Industry, governments address safety over conflict zones

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The aviation industry has called for better information and better control of weapons and reassures the public flying remains safe.

The International Air Transport Association (IATA) has met with the International Aviation Organisation (ICAO), Airports Council International (ACI) and the Civil Air Navigation Services Organisation (CANSO) in a high level meeting called by the ICAO to address air safety concerns and review processes for flying over conflict zones.

“The tragic shooting-down of MH17 was an attack on the whole air transport industry and the world’s airlines are angry,” IATA director general and chief executive officer Tony Tyler said.

“Civil aircraft are instruments of peace and they should not be the target of weapons of war – that is enshrined in international law through the Chicago Convention.”

Together with the support of its industry partners, the ICAO has committed to a declaration which includes establishing a senior level Task Force composed of state and industry experts to address the civil aviation and national security issues arising from the recent MH17 tragedy.

The Task Force, which is to have IATA amongst its participants, will specifically examine how relevant information can be effectively collected and disseminated, stating that clear, accurate and timely information of risks is critical.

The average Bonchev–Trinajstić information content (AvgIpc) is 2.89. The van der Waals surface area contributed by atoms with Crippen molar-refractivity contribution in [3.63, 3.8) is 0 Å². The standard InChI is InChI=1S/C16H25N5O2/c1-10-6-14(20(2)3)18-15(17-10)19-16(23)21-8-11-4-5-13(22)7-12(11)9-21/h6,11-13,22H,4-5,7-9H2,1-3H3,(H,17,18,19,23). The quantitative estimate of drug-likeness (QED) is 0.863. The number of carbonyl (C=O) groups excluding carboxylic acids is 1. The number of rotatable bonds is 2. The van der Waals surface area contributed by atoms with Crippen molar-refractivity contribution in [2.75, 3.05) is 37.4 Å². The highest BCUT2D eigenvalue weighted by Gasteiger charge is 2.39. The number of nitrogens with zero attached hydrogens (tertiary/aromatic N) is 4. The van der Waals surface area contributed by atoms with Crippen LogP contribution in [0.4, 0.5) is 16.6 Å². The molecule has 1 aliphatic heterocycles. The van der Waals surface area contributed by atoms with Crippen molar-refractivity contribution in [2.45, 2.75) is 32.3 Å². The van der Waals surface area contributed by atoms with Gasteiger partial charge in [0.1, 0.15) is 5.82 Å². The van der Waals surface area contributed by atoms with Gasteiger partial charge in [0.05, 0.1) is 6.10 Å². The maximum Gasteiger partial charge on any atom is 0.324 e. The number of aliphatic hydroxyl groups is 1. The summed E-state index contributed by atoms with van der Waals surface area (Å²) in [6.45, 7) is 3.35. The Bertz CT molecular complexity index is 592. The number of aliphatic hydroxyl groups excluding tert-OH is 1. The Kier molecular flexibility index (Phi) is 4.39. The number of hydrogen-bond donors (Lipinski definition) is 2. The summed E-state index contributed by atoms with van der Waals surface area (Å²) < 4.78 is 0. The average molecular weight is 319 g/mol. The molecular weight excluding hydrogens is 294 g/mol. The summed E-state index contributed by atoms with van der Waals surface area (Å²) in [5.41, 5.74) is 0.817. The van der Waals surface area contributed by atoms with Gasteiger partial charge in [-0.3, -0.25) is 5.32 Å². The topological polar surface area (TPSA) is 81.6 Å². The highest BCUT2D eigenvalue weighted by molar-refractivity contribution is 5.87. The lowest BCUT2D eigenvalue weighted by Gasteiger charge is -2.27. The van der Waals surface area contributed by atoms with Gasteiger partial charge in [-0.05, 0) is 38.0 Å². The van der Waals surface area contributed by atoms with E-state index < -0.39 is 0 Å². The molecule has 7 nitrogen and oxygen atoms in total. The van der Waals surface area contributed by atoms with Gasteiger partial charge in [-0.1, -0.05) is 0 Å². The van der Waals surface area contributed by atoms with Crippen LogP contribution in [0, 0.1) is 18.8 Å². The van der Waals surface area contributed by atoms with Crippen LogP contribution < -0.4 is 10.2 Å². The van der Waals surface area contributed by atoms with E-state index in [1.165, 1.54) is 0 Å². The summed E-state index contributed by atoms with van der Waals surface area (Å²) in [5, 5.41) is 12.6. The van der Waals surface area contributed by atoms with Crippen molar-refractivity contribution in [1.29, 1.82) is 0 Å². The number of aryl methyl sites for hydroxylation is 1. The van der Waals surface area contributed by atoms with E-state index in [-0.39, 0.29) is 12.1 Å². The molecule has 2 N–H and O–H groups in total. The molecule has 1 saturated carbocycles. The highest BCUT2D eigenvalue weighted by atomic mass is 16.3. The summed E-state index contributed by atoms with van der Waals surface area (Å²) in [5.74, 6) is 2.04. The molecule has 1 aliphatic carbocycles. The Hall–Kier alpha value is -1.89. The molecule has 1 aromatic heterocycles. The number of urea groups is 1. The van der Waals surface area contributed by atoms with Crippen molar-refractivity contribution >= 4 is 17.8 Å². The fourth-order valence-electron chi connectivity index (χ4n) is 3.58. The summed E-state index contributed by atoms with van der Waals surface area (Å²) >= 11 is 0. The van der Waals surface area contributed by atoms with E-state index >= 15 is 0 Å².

“We were told that flights traversing Ukraine’s territory at above 32,000 feet would not be in harm’s way and we now know how wrong that guidance was.

“It is essential that airlines receive clear guidance regarding threats to their passengers, crew and aircraft and such information must be accessible in an authoritative, accurate, consistent, and unequivocal way.”

The industry has also called on ICAO to address fail-safe channels for essential threat information to be made available to civil aviation authorities and industry and measures to be incorporated into international law, through the right United Nations frameworks, in governing the design, manufacture and deployment if modern anti-aircraft weaponry.

Meanwhile, IATA has also re-assured the travelling public that flying today remains safe and secure.

“Every day, around 100,000 flights take to the air and land safely and systems supporting global aviation have produced the safest mode of transport known to humankind, but we must identify and close some specific gaps in the system that, however infrequently, lead to unspeakable mistakes and tragedies.

Source = ETB News: Lana Bogunovich
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